So with this understanding of predestination in mind, let us go on to consider what Paul says about predestination.
2. Future of the Predestined (Ephesians 1:5a)
In Ephesians 1:5, Paul writes that God predestined us to be adopted as his sons.
Let’s take this one part at a time. Notice first those two little words to be.
Remember in Ephesians 1:4, how I pointed out that if God had chosen whom he was going to place in Christ, then the verse should say “He chose us to be in Christ” but that it does not say this? It says, He chose us in Christ.
Well here, we see that we are predestined to be adopted.
Again, many will teach from this verse that God has chosen from the world of the unregenerate those whom He wants to receive eternal life. But notice that eternal life is not mentioned here. Adoption is. And when you do a study of what it means to be adopted as his sons, we learn that it is a future event called glorification where we receive new bodies that are completely free of sin and all of sin’s effects. The key verse on this is found in the middle of the only other passage on predestination. It is Romans 8:23, and it says that we wait eagerly for our adoption as sons, the redemption of our bodies.
This is something God predestined for all Christians, and it is something that has not yet happened. God predestined, or decided that those who believed in Jesus for eternal life, these same people would be adopted into His family that is, He would save them fully, and give them new and perfect bodies that will last for eternity! That is what it Scripturally means to be adopted as sons.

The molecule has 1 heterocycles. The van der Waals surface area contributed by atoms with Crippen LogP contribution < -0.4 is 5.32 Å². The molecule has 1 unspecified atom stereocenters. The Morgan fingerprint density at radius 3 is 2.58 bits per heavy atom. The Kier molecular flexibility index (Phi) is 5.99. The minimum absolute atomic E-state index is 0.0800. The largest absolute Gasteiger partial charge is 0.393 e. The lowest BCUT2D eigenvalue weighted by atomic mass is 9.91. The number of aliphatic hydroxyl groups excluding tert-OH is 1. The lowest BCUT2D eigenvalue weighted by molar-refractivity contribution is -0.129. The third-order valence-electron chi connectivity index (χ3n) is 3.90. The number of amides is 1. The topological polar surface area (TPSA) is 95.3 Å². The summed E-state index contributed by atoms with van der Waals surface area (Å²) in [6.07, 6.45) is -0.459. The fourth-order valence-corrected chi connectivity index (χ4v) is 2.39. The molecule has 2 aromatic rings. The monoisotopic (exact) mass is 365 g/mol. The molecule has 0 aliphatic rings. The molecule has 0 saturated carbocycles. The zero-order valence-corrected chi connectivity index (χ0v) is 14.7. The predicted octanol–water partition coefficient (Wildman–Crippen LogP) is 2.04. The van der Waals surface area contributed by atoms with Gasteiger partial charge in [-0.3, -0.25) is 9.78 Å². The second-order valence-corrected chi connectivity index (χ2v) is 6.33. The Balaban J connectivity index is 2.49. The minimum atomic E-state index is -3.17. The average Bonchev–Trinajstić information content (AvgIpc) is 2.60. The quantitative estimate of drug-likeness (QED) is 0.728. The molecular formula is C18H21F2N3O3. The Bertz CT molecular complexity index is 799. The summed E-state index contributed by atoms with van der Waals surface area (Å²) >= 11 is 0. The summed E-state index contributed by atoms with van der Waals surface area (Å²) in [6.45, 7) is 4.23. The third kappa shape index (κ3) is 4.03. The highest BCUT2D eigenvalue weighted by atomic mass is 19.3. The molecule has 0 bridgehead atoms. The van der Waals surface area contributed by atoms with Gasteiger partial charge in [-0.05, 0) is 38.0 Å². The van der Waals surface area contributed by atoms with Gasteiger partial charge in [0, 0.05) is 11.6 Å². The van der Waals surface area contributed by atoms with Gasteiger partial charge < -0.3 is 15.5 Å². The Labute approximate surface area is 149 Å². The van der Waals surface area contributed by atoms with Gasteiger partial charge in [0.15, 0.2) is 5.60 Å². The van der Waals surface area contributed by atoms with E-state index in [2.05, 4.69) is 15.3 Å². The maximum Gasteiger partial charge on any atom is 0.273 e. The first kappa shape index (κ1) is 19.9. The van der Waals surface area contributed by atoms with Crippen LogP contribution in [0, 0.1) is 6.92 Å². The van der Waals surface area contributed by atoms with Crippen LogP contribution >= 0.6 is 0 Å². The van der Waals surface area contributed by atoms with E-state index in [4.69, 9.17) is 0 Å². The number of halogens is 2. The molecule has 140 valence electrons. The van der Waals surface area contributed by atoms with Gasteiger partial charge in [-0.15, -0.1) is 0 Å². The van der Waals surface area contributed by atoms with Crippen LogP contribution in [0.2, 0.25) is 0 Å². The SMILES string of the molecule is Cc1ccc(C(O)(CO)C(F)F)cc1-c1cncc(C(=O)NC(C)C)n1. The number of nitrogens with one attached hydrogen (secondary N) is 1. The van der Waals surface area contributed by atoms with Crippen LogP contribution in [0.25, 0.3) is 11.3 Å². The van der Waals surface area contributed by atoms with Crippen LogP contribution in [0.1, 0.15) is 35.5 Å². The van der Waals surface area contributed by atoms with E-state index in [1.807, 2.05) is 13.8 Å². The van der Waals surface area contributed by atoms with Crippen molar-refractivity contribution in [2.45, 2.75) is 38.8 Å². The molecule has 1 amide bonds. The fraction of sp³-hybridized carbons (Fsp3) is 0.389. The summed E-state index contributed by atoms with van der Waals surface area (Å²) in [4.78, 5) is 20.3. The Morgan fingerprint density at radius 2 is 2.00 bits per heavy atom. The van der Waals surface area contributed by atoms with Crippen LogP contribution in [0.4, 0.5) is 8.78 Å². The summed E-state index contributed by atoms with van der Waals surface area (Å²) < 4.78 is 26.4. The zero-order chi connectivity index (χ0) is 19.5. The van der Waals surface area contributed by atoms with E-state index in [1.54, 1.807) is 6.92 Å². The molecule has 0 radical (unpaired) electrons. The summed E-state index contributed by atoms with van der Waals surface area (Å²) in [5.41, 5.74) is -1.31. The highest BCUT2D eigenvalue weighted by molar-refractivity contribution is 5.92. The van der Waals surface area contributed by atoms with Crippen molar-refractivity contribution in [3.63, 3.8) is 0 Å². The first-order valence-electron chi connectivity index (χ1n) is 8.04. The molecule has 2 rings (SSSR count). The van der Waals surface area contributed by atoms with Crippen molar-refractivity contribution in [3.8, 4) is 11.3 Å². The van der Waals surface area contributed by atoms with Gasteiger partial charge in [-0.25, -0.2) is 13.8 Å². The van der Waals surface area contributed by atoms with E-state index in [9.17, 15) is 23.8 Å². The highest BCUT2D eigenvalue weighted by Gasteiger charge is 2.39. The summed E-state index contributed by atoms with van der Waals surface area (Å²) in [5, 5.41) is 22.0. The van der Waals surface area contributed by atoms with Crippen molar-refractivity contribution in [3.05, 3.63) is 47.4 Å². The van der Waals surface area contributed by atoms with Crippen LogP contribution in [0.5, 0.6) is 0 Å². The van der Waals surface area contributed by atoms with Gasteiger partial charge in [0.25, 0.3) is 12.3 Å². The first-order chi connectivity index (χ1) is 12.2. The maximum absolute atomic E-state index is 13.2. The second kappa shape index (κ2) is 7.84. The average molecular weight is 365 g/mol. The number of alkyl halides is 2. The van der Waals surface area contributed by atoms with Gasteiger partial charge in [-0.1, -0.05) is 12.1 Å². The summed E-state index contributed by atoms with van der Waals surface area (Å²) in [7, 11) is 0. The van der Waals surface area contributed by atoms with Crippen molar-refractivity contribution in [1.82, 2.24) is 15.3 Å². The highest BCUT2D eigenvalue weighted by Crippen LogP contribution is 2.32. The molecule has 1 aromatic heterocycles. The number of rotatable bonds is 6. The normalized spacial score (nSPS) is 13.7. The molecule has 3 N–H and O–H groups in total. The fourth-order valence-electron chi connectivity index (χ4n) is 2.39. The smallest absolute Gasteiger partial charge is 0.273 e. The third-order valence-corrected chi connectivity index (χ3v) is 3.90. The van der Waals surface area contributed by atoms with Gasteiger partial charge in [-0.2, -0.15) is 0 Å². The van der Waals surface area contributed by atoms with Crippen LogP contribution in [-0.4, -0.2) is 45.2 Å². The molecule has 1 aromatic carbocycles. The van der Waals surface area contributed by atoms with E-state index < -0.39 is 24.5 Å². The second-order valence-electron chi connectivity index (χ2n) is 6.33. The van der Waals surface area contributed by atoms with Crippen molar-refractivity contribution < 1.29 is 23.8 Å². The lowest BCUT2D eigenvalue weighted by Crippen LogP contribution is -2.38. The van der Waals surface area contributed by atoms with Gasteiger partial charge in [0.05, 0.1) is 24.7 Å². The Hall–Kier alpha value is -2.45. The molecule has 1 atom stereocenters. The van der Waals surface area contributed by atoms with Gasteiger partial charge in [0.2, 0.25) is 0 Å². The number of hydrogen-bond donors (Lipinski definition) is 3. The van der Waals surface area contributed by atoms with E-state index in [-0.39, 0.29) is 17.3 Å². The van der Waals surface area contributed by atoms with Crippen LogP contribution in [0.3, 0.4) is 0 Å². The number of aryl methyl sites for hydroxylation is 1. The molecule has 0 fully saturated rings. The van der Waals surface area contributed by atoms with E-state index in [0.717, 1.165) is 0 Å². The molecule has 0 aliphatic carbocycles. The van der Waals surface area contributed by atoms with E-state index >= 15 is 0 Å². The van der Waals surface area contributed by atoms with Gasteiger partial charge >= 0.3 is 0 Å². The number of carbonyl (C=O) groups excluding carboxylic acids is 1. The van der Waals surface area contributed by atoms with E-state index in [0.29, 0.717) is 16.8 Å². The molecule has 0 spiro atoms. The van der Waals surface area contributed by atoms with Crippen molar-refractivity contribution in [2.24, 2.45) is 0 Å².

Admittedly, the idea is a bit confusing. Many people look at this term “to be adopted as his sons” and ask “But don’t we become children of God when we are born again? When we place faith in Christ for eternal life, doesn’t this also make us God’s children?” The answer is yes, it does. So if we are already children, what is the adoption?
A distinction must be made being born again into the family of God and being adopted by God. When we read in Scripture that we are children of God by faith in Jesus Christ, and yet we will be adopted by God we get confused. To our minds, because of the way adoption works in our own country, this doesn’t make a whole lot of sense.
In America, only orphans are adopted. No one ever adopts their own children. But at the time of Paul, adoption was something altogether different. I explain more about this in my Gospel Dictionary course.